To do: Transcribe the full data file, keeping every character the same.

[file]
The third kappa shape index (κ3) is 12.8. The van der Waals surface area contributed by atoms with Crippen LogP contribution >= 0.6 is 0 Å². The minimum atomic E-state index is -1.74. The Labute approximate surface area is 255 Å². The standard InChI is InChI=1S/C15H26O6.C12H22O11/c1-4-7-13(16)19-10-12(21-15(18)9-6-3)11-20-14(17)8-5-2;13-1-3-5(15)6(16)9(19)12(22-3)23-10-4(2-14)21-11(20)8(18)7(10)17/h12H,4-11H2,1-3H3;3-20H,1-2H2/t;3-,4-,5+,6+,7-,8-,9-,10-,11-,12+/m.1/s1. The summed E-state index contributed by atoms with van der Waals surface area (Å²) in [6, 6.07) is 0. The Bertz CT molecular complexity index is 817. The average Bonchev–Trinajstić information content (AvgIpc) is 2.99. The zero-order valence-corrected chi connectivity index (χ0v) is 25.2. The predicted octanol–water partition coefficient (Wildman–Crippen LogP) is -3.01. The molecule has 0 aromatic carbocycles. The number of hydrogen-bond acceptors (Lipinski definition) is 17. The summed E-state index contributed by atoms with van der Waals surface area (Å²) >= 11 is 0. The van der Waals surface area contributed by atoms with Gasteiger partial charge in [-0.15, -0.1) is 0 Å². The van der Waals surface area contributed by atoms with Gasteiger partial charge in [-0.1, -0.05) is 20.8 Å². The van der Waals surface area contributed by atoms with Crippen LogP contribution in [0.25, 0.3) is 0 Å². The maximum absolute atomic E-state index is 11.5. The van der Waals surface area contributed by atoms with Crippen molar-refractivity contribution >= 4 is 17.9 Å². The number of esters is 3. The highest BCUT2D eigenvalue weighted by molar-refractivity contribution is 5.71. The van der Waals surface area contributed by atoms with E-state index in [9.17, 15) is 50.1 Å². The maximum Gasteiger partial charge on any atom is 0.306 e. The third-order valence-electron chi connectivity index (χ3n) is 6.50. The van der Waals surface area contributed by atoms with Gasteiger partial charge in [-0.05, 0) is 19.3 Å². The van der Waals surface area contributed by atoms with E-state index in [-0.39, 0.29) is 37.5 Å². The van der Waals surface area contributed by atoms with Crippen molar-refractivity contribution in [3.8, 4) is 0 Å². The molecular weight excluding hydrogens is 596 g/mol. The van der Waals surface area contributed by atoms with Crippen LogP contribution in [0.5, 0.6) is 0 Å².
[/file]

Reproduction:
The third kappa shape index (κ3) is 12.8. The van der Waals surface area contributed by atoms with Crippen LogP contribution >= 0.6 is 0 Å². The minimum atomic E-state index is -1.74. The Labute approximate surface area is 255 Å². The standard InChI is InChI=1S/C15H26O6.C12H22O11/c1-4-7-13(16)19-10-12(21-15(18)9-6-3)11-20-14(17)8-5-2;13-1-3-5(15)6(16)9(19)12(22-3)23-10-4(2-14)21-11(20)8(18)7(10)17/h12H,4-11H2,1-3H3;3-20H,1-2H2/t;3-,4-,5+,6+,7-,8-,9-,10-,11-,12+/m.1/s1. The summed E-state index contributed by atoms with van der Waals surface area (Å²) in [6, 6.07) is 0. The Bertz CT molecular complexity index is 817. The average Bonchev–Trinajstić information content (AvgIpc) is 2.99. The zero-order valence-corrected chi connectivity index (χ0v) is 25.2. The predicted octanol–water partition coefficient (Wildman–Crippen LogP) is -3.01. The molecule has 0 aromatic carbocycles. The number of hydrogen-bond acceptors (Lipinski definition) is 17. The summed E-state index contributed by atoms with van der Waals surface area (Å²) >= 11 is 0. The van der Waals surface area contributed by atoms with Gasteiger partial charge in [-0.15, -0.1) is 0 Å². The van der Waals surface area contributed by atoms with Gasteiger partial charge in [-0.1, -0.05) is 20.8 Å². The van der Waals surface area contributed by atoms with Crippen LogP contribution in [0.25, 0.3) is 0 Å². The maximum absolute atomic E-state index is 11.5. The van der Waals surface area contributed by atoms with Crippen molar-refractivity contribution >= 4 is 17.9 Å². The number of esters is 3. The highest BCUT2D eigenvalue weighted by molar-refractivity contribution is 5.71. The van der Waals surface area contributed by atoms with E-state index in [9.17, 15) is 50.1 Å². The maximum Gasteiger partial charge on any atom is 0.306 e. The third-order valence-electron chi connectivity index (χ3n) is 6.50. The van der Waals surface area contributed by atoms with Gasteiger partial charge in [-0.05, 0) is 19.3 Å². The van der Waals surface area contributed by atoms with E-state index in [-0.39, 0.29) is 37.5 Å². The van der Waals surface area contributed by atoms with Crippen molar-refractivity contribution in [3.8, 4) is 0 Å². The molecular weight excluding hydrogens is 596 g/mol. The van der Waals surface area contributed by atoms with Crippen LogP contribution in [0.5, 0.6) is 0 Å².